Food from Belgium to Bali

19 Apr
Manneken Pis is following me - Belgian Restaurant!

Manneken Pis is following me - Belgian Restaurant!

Seminyak is the upmarket section of South Bali (see also Bali Villa post). The streets are lined with boutiques, selling clothes, jewelry and souvenirs at far too expensive prices (compared to local Indonesian stuff). There are restaurants for all tastes: French, Mexican, Australian, and even a Belgian restaurant named Manneken Pis (he’s following me!). Most of them had a fancy décor, lounge style sofas and dim lighting. And if you looked carefully, you could also bite into local cuisine – both Balinese and from other parts of Indonesia in the traditional Warung.

Warung What?

The Warung food show case

The Warung food show case

A warung is basically a display counter of trays and bowls of food (with a curtain to keep the flies out). You pick your type of rice (scooped on a plate) and you point at the different foods you want to add (mostly without knowing what you are choosing). According to what you take, they calculate a ridiculously low price (1,7US$ was the most expensive warung meal I had so far) and give you a little card with the price. You can order drinks, or sweets, or additional food – and add to your collection of price cards. At the end of the meal, you take your price cards to the cashier and pay. Interesting system.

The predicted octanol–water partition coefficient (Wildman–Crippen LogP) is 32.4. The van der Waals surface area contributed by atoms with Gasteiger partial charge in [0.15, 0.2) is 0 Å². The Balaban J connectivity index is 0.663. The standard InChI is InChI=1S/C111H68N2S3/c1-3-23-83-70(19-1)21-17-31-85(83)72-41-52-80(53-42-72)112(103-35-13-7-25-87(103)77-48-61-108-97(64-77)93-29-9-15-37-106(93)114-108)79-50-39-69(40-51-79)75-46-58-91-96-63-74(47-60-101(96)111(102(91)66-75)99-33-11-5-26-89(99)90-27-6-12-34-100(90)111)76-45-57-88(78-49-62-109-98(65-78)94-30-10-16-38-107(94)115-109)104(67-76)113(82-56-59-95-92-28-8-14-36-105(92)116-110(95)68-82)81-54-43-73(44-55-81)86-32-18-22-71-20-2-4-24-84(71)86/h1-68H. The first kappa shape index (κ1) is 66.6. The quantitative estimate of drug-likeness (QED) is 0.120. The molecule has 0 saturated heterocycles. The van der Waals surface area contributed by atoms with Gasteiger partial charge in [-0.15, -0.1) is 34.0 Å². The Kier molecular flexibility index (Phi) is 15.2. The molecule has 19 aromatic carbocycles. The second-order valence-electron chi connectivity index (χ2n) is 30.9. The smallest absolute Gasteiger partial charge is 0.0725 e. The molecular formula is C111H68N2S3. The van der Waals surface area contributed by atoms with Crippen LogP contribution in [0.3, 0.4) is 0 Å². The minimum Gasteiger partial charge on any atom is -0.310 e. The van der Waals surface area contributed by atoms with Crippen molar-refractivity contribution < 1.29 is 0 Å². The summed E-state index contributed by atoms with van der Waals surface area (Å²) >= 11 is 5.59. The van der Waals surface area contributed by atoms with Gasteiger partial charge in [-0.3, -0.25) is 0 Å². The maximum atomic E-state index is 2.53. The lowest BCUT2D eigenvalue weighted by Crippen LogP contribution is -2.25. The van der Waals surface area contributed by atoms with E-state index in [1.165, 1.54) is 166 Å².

A banana leaf full of yummy

A banana leaf full of yummy

But oh so tasty food: soft marinated beef, satay (chicken skewers) with peanut sauce, sweet glazed eggs, tempeh (tofu like spicy condiment for the rice), yellow nasi kunning, nasi liwet with chicken and coconut, timlo spicey soup, mie noodles,… – and of course it always comes with spicey sambal. Too much to taste it all.

In some of the warung, they bring a bowl with water to wash your hands and use them as scoops to feed yourself – lots of fun (except when you have a cut in your finger – sambal does hurt!). In other place you get a piece of banana leaf that you can use as a spoon to stuff yourself.

Most of the local food is sold on the sidewalks. Mostly they have a spanduk (same word as in Dutch = banner) indicating the types of food they sell. Mostly a ‘mama’ scoops up the food from her pots onto a banana-leaf (sometimes put in a basket holder). And you sit on a mat (or little plastic stools) on the side walk, watching the world drive by.


2 Responses to “Food from Belgium to Bali”

  1. maya anastasia 2 August 2010 at 09:41 #

    please send me the exact address because i want to go there and difficult to find the address for mannekepen pis rest.
    thank you for your cooperation

  2. Tony Geudens 3 August 2010 at 06:55 #

    Hello there, the Manneken Pis Belgian restaurant is on the main road from Kuta to Seminyak (on right hand side), it is already in Seminyak area, just after the Jln Dhyana Pura street that goes to the (in)famous Mixwell or Bali Joe bars (so you continue a little bit further on the main street). I did find a website for the bistro – so that should get you there, no? Enjoy! Tony

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